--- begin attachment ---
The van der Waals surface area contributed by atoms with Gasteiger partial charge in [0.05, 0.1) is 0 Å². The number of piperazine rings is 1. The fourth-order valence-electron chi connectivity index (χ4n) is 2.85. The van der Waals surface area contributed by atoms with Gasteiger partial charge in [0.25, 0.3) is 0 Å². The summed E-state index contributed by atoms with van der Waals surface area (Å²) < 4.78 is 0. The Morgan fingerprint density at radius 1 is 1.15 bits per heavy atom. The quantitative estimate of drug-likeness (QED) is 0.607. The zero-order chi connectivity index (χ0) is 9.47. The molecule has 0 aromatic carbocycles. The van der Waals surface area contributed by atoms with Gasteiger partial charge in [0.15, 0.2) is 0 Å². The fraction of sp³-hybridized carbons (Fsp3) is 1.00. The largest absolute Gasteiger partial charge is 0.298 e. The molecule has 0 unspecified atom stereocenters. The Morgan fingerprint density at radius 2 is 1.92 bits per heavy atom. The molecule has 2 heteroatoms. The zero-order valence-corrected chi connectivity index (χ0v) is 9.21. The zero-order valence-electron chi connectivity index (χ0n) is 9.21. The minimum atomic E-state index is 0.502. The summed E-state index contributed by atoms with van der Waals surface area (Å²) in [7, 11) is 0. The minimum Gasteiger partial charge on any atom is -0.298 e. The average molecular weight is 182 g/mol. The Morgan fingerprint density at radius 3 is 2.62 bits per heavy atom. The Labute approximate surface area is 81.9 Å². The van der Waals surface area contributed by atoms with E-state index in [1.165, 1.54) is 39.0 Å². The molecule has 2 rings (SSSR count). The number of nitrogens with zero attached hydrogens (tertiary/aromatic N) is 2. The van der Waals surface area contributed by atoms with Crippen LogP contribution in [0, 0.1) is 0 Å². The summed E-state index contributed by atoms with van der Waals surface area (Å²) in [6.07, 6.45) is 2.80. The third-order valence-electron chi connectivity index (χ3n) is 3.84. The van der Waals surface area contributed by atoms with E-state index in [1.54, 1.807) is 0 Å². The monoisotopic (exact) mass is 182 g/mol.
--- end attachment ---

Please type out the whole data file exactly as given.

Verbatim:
The van der Waals surface area contributed by atoms with Gasteiger partial charge in [0.05, 0.1) is 0 Å². The number of piperazine rings is 1. The fourth-order valence-electron chi connectivity index (χ4n) is 2.85. The van der Waals surface area contributed by atoms with Gasteiger partial charge in [0.25, 0.3) is 0 Å². The summed E-state index contributed by atoms with van der Waals surface area (Å²) < 4.78 is 0. The Morgan fingerprint density at radius 1 is 1.15 bits per heavy atom. The quantitative estimate of drug-likeness (QED) is 0.607. The zero-order chi connectivity index (χ0) is 9.47. The molecule has 0 aromatic carbocycles. The van der Waals surface area contributed by atoms with Gasteiger partial charge in [0.15, 0.2) is 0 Å². The fraction of sp³-hybridized carbons (Fsp3) is 1.00. The largest absolute Gasteiger partial charge is 0.298 e. The molecule has 0 unspecified atom stereocenters. The Morgan fingerprint density at radius 2 is 1.92 bits per heavy atom. The molecule has 2 heteroatoms. The zero-order valence-corrected chi connectivity index (χ0v) is 9.21. The zero-order valence-electron chi connectivity index (χ0n) is 9.21. The minimum atomic E-state index is 0.502. The summed E-state index contributed by atoms with van der Waals surface area (Å²) in [7, 11) is 0. The minimum Gasteiger partial charge on any atom is -0.298 e. The average molecular weight is 182 g/mol. The Morgan fingerprint density at radius 3 is 2.62 bits per heavy atom. The Labute approximate surface area is 81.9 Å². The van der Waals surface area contributed by atoms with E-state index in [1.165, 1.54) is 39.0 Å². The molecule has 2 rings (SSSR count). The number of nitrogens with zero attached hydrogens (tertiary/aromatic N) is 2. The van der Waals surface area contributed by atoms with Crippen LogP contribution in [0, 0.1) is 0 Å². The summed E-state index contributed by atoms with van der Waals surface area (Å²) in [6.07, 6.45) is 2.80. The third-order valence-electron chi connectivity index (χ3n) is 3.84. The van der Waals surface area contributed by atoms with E-state index in [1.54, 1.807) is 0 Å². The monoisotopic (exact) mass is 182 g/mol.